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  Value-Based Healthcare / Patient Care

Focusing on High-Cost Patients - The Key to Addressing High Costs? - Perspective / Short Changing Patient Care
  NEJM March 2 2017
J. Michael McWilliams, M.D., Ph.D., and Aaron L. Schwartz, Ph.D.
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Value-Based Healthcare Short Changes Patient Needs and Long Term Outcomes- from Jules: there is a lot of focus today on systemizing & institutionalizing healthcare to reduce overall costs to federal government & healthcare. What gets lost in this race to reduce costs is that when you focus on streamlining the time spent with a patient this all too often reduces the quality of diagnosis & care thus this INCREASES costs in the long run because this streamlined time saving approach an overlook the holistic needs of the patient which in the end may nt serve his health needs & results in worsening his/her condition resulting in more costs down the road. For example, many clinics in NY confine & limit patient visits with doctor to 10-15 minutes per patient. Do you really think this is a successful way to provide evaluation & care. I DO NOT, may doctors agree and are fed up s they have left clinics and no longer work at patient care. In particular in HIV this has been happening and overall care really stinks.
Given the rampant waste in the U.S. health care system,1 evidence that a large proportion of health care spending is concentrated among a small proportion of patients has galvanized a focus on high-cost patients. On the surface, this response may seem sensible: in terms of clinical outcomes, the system fails the highest-need patients the most, and insofar as its failures can be addressed through better care coordination and management, devoting resources to high-risk patients could enhance these efforts' cost-effectiveness.
If the objective is to reduce wasteful spending, however, that logic may not hold. For providers participating in payment models rewarding lower spending, such as accountable care organizations (ACOs), interventions focused on specific patients might facilitate spending reductions for patients covered by the models without eroding fee-for-service revenue for other patients. Beyond this appeal, however, viewing the cost problem through a patient-centered lens may not offer clear resolution, for three related reasons. Targeting patients with high spending may not effectively target the spending that should be reduced. Longitudinal patient-specific investments that are important for coordinating care and improving quality may be less important for curbing wasteful spending. And potentially more effective system changes that reduce wasteful care for all patients have different cost structures that may not require patient targeting to maximize savings.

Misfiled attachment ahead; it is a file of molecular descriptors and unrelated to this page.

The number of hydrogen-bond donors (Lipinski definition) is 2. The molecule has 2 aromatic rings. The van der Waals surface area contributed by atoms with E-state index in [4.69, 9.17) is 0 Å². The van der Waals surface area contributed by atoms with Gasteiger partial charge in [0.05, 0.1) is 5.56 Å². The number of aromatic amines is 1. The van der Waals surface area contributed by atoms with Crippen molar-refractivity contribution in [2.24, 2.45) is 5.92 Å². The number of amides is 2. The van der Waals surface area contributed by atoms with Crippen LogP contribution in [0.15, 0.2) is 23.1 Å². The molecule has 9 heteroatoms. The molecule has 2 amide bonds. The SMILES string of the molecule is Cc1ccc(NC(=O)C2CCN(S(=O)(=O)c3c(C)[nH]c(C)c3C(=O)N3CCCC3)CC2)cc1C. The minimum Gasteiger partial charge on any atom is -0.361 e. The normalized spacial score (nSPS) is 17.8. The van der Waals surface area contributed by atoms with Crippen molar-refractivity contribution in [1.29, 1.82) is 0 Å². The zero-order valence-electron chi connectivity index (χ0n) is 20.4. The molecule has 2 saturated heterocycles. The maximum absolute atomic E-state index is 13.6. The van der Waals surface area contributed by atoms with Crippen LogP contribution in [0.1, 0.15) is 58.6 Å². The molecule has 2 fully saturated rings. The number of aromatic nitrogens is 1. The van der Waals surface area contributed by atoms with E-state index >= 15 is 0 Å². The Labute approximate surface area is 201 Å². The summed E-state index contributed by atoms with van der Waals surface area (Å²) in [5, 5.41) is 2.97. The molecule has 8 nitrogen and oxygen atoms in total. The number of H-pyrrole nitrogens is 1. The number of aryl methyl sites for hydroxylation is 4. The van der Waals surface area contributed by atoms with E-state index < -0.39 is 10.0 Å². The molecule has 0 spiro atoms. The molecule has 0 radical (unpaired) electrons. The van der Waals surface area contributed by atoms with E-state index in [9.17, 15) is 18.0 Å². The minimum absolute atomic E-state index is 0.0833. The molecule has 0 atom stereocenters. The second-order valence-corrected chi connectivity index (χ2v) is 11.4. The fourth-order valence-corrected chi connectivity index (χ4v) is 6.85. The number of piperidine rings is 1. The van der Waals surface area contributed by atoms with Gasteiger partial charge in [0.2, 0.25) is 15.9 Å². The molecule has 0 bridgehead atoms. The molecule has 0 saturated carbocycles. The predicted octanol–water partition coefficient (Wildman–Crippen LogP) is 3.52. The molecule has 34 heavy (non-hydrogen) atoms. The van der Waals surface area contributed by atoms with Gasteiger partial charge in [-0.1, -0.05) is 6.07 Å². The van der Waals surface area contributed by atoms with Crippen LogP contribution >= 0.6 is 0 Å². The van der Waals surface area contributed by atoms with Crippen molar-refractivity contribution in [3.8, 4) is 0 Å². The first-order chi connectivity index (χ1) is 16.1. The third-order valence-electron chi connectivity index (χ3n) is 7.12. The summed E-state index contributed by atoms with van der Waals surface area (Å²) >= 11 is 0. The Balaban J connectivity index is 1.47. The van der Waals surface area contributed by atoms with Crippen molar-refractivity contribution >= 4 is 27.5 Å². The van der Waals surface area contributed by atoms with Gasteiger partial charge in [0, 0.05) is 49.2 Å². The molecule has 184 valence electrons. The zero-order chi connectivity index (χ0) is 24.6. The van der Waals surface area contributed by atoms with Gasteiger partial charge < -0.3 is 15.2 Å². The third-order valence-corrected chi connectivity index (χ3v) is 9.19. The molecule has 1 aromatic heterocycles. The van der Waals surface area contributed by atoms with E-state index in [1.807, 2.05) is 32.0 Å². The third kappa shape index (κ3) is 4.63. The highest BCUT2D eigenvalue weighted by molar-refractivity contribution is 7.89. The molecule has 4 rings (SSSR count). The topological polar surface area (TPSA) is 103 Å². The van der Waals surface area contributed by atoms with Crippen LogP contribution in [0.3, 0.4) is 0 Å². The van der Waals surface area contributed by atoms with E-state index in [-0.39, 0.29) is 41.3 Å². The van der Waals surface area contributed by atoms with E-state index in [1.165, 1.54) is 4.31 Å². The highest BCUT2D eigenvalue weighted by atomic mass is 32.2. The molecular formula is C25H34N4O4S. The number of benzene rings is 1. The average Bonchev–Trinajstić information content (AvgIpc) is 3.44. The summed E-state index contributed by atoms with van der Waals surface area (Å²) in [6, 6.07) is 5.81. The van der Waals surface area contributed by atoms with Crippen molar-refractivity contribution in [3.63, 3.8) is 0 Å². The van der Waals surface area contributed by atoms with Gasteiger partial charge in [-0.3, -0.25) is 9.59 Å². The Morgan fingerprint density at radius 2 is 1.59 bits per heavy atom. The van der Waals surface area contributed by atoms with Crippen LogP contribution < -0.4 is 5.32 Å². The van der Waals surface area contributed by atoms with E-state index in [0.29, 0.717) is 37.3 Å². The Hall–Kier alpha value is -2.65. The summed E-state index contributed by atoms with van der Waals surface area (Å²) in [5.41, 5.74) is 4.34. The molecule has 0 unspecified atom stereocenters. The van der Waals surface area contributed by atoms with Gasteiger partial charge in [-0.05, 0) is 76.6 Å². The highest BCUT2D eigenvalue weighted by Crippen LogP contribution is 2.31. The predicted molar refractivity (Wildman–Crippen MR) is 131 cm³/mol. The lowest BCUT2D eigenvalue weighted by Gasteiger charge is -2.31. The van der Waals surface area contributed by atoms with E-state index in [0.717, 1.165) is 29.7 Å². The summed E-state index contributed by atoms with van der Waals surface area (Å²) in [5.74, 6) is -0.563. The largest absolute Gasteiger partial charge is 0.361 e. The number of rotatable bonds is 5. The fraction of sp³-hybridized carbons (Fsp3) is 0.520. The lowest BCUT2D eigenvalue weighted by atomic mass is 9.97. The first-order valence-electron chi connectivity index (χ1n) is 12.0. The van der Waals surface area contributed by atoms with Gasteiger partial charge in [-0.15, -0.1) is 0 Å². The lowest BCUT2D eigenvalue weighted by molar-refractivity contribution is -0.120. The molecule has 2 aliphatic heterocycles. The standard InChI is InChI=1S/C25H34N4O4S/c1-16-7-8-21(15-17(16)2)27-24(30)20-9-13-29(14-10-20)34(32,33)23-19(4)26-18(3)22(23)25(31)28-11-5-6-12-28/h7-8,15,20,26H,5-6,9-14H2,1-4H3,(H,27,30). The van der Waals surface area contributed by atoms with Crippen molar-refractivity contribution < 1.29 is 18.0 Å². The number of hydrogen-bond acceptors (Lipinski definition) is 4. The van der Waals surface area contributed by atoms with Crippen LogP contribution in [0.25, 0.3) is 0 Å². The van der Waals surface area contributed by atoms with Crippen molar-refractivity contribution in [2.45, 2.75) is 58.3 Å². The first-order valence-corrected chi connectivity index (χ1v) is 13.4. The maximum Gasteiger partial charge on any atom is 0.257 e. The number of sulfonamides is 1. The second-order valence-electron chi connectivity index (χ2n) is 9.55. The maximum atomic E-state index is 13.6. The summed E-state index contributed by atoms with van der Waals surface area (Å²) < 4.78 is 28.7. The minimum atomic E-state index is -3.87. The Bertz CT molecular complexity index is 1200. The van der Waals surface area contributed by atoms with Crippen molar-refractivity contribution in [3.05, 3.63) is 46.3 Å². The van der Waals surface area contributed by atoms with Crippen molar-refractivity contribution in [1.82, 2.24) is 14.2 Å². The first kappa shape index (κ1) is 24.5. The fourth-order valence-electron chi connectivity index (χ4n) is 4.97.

Thus, a focus on high-cost patients may not only fail to contain health care spending, it may help to entrench the status quo, since targeting specific patients suits existing provider structures developed under fee-for-service incentives.
Setting aside prices, lowering health care spending requires reducing service volume. Efforts to reduce utilization ideally should focus on services that are of low value - minimally beneficial if not wasteful or harmful. Low-value services could include unnecessary procedures, tests, hospitalizations, and referrals, and care that could be provided in lower-cost settings without worsening quality.
In considering ways to reduce wasteful utilization, it's instructive to contrast patient-focused strategies targeting high-cost patients with systems-focused strategies intended to reduce low-value services for everyone. Whereas coordinated care may require patient-focused efforts, waste reduction might be achieved through systemic changes that don't require targeting and following specific patients. These might include development of preferred networks of efficient specialists and facilities, e-consult systems to reduce unnecessary referrals, decision-support systems to limit the use of low-value imaging or antibiotics, reduction in the capacity for overused procedures, triage systems to redirect patients from emergency departments to outpatient clinics, systems to monitor and appropriately shorten length of post-acute care stays, physician-retraining programs, changes in physician compensation, and physician profiling or other nonfinancial nudges to curb wasteful practices.
Intensive case management for high-cost patients, by contrast, requires predicting which patients will generate high spending. Such predictions are fraught with error because health care needs fluctuate randomly. For example, we found that 75% of Medicare spending was concentrated among 17% of beneficiaries in 2013, but high-risk patients identified by means of predictive information accounted for a smaller proportion of spending. For example, care for the 17% of Medicare beneficiaries with the highest Hierarchical Condition Category risk scores and most chronic conditions in 2013 cost nearly four times as much per person as care for other beneficiaries but accounted for only 42% of Medicare spending (see table.).